Turns out, getting back into this kind of shape after having a baby would do irreparable damage to my back.
Hey, sorry It’s been a while…
Every time I sit down to write this, I stop. I’m tired of hearing myself talk about it. I’m tired of complaining. I’m tired of being in pain. I’m. Just. Plain. Tired.
Here’s the thing about chronic pain: it consumes you. Morning, noon and night, and especially overnight, it’s all I can think about. It’s like pain has permanently taken up 50 percent of my brain, leaving the other 50 percent for things like oh….a full-time job. A busy toddler. A house full of people and dogs to maintain. You know, the little things…
I never understood chronic pain and the mental struggle that goes along with it until now. I *thought* I understood it when I was pregnant because I was pretty miserable the entire time, but there was always the promise of a baby at the end, so it was worth it. Now, there’s no light at the end of the tunnel, there’s no end date. Just waiting, and surviving, and hoping this will end soon.
Now you’re probably wondering: WHAT IS WRONG?! *that is, unless, you’re following me on social media, where it’s all I’ve posted about for the last 3 months! (I know, sorry)*
Sciatica. Sounds not that bad, right?? A little shooting nerve pain now and then. Well that’s how it started, right around the time I decided I needed to step up my workouts and get in “bathing suit season shape,” the ever-so-present annoying nerve pain started in my right hip.
But then, slowly but surely, it got worse and worse and worse. I was doing kickboxing three times a week and LOVING the feeling of hitting the bag again! But the intense workouts and kicking were making my pain so much worse, so I had to quit.
Oddly enough, working out (when I do it gently) actually HELPS the pain. It still does. But only temporarily. As soon as I sit down, BAM – shooting nerve pain down my leg. And for the rest of the day and night, it only gets worse.
Every morning when I wake up I pray today is the day the pain goes away. Doctors keep telling me it will likely eventually go away on its own. Three months later and it has gradually intensified. Now I spend most of my mornings laying on the hard ground with my daughter trying not to cry while taking care of her and my nights at work taking breaks by laying on the newsroom carpet (thank God it was recently replaced!)
I’ve done the stretching, the physical therapy, the MRI, the x rays, the epidural steroid injections, the acupuncture, the wet cupping, the oral steroids…everything but surgery. It’s my last resort, but at this point it’s my only resort.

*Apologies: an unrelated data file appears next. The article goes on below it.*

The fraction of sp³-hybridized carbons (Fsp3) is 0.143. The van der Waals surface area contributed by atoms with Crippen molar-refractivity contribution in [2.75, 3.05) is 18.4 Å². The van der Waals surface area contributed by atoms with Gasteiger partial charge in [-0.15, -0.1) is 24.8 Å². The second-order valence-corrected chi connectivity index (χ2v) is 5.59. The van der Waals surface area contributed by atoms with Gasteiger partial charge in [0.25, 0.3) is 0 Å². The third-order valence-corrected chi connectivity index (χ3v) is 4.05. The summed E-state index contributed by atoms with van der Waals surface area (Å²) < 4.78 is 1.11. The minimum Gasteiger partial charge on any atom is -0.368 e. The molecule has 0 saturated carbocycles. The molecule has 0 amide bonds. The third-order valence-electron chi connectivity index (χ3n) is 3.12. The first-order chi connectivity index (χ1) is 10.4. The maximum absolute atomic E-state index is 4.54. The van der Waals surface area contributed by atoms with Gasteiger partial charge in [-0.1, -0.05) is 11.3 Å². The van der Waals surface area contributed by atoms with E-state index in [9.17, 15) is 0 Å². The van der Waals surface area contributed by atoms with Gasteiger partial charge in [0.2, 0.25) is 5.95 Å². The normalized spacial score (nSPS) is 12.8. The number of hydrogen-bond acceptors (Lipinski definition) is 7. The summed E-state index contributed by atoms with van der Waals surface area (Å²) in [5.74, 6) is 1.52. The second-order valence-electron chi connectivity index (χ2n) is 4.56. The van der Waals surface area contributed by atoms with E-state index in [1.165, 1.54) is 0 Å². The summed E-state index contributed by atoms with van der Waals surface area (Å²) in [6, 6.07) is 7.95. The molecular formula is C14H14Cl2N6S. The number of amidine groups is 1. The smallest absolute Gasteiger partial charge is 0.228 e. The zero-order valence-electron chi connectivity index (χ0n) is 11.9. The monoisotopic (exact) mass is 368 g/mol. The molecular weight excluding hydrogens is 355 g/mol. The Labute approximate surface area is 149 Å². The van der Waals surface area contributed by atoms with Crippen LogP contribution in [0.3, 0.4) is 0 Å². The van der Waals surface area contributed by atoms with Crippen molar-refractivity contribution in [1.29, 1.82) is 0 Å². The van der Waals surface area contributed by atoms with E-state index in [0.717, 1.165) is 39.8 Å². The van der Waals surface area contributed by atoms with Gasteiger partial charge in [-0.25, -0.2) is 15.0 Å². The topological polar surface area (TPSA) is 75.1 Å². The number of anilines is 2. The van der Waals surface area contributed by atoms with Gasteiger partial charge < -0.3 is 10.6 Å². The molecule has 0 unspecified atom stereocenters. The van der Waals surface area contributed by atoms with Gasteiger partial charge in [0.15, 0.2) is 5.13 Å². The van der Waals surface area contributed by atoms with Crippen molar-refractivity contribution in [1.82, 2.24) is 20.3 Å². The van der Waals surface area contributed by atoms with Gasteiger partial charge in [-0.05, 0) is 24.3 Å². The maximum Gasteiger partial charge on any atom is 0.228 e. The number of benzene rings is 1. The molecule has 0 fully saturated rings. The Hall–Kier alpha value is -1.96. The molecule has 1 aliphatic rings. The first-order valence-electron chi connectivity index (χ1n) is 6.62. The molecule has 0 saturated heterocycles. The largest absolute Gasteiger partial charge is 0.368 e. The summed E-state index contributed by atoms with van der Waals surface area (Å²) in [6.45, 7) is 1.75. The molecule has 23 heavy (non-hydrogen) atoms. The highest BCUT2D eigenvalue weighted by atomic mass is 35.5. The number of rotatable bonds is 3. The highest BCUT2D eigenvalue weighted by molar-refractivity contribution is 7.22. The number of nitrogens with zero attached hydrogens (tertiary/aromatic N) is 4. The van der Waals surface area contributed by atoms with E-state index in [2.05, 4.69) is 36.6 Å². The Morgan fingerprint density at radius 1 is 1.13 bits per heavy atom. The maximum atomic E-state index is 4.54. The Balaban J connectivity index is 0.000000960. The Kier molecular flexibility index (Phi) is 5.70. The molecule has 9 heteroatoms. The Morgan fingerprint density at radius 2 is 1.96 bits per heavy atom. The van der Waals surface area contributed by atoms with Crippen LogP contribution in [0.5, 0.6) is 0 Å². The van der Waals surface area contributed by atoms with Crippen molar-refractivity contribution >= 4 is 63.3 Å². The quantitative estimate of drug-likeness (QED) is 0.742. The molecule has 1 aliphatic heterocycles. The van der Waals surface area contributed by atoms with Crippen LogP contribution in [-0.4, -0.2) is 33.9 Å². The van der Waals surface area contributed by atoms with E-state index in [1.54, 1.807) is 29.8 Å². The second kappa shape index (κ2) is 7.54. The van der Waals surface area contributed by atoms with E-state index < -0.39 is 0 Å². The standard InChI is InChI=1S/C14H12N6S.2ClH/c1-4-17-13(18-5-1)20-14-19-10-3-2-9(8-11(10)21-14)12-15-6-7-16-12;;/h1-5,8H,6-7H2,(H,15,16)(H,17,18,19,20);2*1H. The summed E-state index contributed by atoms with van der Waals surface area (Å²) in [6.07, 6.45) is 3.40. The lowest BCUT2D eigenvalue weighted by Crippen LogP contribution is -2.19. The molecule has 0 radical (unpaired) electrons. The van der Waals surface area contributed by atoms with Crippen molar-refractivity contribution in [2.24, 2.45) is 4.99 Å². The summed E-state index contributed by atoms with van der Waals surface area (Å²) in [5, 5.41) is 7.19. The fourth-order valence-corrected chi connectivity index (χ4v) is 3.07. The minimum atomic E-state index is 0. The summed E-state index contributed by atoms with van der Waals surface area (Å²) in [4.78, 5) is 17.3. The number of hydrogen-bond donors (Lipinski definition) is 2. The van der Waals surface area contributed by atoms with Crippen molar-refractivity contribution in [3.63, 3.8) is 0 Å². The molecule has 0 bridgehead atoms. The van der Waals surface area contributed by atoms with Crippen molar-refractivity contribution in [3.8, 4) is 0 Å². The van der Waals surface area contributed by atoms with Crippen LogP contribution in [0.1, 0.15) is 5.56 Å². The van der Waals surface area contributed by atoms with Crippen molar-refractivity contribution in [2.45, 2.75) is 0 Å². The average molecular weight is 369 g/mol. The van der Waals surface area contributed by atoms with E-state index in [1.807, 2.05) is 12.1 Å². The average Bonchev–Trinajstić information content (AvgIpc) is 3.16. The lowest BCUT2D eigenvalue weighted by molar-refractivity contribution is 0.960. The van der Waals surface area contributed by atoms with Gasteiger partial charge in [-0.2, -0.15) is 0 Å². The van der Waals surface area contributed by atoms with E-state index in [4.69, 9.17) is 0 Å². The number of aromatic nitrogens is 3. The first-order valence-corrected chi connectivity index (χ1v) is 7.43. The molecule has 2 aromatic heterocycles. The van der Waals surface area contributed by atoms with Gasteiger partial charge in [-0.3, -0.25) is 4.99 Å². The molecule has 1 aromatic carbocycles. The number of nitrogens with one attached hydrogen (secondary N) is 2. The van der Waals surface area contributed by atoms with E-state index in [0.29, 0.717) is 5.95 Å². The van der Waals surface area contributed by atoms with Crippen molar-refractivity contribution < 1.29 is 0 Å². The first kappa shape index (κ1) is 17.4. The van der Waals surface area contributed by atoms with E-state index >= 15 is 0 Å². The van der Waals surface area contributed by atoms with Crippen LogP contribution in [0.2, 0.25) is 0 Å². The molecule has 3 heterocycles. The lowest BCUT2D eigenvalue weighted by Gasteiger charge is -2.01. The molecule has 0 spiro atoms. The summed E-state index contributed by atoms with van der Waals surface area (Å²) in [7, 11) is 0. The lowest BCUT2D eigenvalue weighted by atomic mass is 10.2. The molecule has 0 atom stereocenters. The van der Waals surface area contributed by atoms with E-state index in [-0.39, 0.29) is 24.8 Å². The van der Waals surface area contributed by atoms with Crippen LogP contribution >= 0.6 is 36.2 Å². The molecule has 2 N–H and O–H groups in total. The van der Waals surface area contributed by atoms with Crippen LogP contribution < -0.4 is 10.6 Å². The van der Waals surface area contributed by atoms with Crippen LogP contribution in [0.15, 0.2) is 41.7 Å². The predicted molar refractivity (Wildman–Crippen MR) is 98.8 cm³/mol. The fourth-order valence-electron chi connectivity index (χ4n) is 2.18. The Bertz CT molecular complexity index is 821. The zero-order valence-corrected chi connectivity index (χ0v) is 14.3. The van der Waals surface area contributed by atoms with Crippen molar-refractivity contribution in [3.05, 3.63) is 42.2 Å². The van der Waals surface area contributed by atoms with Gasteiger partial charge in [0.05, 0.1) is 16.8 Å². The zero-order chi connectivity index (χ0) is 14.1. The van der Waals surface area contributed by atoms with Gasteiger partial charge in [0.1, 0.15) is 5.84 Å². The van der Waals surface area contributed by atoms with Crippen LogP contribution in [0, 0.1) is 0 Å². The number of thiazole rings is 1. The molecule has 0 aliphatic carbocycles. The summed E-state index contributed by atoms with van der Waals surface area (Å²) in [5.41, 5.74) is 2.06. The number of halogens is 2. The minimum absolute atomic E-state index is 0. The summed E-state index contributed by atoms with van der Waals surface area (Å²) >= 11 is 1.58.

Doctors tell me I have two herniated discs, one of them is putting pressure on my sciatic, and all of my discs are genetically misshapen. All this pain and stress is also causing my adrenal glands to weaken, so my blood pressure is dangerously low and I’m lightheaded and nauseous 24/7.
They keep telling me “it’s a combination of age, being an athlete and bad genetics.” I have to laugh at this. AGE?? Yep, being over 30 puts you at a much higher risk for this, apparently. (Also, thanks for those bad genes, mom and dad!)
BUT there’s always a silver lining. Here is what I’ve learned during these last few months.
But I’m just honest with people when they ask and it turns out, a lot of people over 30 have dealt with this same problem! Or some back problem, at least. It’s amazing how much you can bond with someone over chronic pain. I’ve literally made several new friends just because of this, so it’s almost worth it ;) *almost*
I’m not doing well.
That’s a hard one to admit. I always considered myself a tough person, almost sociopathic when it comes to this kinda stuff. I've been through a late-term miscarriage, divorce, and work one of the most stressful jobs in the world - nothing can bring me down! But this has, and it's been like mental marathon training to keep going every day.
And I'll admit: downloading those silly meditation tracks on my Apple Music and forcing myself to slow down and stretch has helped fortify my will to work, my will to parent, my will to live, really.
Tomorrow, I go in for another round of epidural steroid injections. Even if these work, I know I have a lot ahead of me. I need to drink more water. I need to be more kind to my body. I need to do more yoga. But I’m thankful I *can* heal from this. There are so many people that experience chronic pain and have no solutions. My heart goes out to you. Seriously.
Life after 30 and after baby looks a lot different than I expected, but it’s a good reminder than we really do have to be more mindful of what we do to our bodies, our minds and our stress levels or they can manifest themselves in painful ways. In the meantime, I hope you’ll share your experiences with chronic pain and how you cope. I’d love some tips and advice!